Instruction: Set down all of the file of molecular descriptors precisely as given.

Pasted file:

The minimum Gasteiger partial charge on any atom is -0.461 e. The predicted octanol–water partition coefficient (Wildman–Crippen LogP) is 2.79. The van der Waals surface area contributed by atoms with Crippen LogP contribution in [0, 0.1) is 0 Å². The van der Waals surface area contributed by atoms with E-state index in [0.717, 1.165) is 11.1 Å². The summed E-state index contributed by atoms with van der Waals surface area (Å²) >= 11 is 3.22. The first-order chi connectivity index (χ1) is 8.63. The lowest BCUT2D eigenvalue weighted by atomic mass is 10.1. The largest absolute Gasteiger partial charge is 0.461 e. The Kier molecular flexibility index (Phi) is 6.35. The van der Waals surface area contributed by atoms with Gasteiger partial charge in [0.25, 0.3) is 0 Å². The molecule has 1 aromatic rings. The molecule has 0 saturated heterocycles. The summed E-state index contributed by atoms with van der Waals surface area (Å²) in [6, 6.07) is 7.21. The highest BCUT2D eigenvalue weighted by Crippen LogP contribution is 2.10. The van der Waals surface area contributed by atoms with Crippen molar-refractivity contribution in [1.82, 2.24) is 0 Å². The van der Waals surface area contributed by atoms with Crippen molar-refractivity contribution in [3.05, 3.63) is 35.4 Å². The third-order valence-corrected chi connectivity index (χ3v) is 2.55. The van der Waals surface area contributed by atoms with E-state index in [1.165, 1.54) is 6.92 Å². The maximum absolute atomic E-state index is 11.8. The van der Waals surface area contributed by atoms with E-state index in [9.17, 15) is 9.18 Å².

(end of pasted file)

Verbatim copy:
The minimum Gasteiger partial charge on any atom is -0.461 e. The predicted octanol–water partition coefficient (Wildman–Crippen LogP) is 2.79. The van der Waals surface area contributed by atoms with Crippen LogP contribution in [0, 0.1) is 0 Å². The van der Waals surface area contributed by atoms with E-state index in [0.717, 1.165) is 11.1 Å². The summed E-state index contributed by atoms with van der Waals surface area (Å²) >= 11 is 3.22. The first-order chi connectivity index (χ1) is 8.63. The lowest BCUT2D eigenvalue weighted by atomic mass is 10.1. The largest absolute Gasteiger partial charge is 0.461 e. The Kier molecular flexibility index (Phi) is 6.35. The van der Waals surface area contributed by atoms with Gasteiger partial charge in [0.25, 0.3) is 0 Å². The molecule has 1 aromatic rings. The molecule has 0 saturated heterocycles. The summed E-state index contributed by atoms with van der Waals surface area (Å²) in [6, 6.07) is 7.21. The highest BCUT2D eigenvalue weighted by Crippen LogP contribution is 2.10. The van der Waals surface area contributed by atoms with Crippen molar-refractivity contribution in [1.82, 2.24) is 0 Å². The van der Waals surface area contributed by atoms with Crippen molar-refractivity contribution in [3.05, 3.63) is 35.4 Å². The third-order valence-corrected chi connectivity index (χ3v) is 2.55. The van der Waals surface area contributed by atoms with E-state index in [1.165, 1.54) is 6.92 Å². The maximum absolute atomic E-state index is 11.8. The van der Waals surface area contributed by atoms with E-state index in [9.17, 15) is 9.18 Å².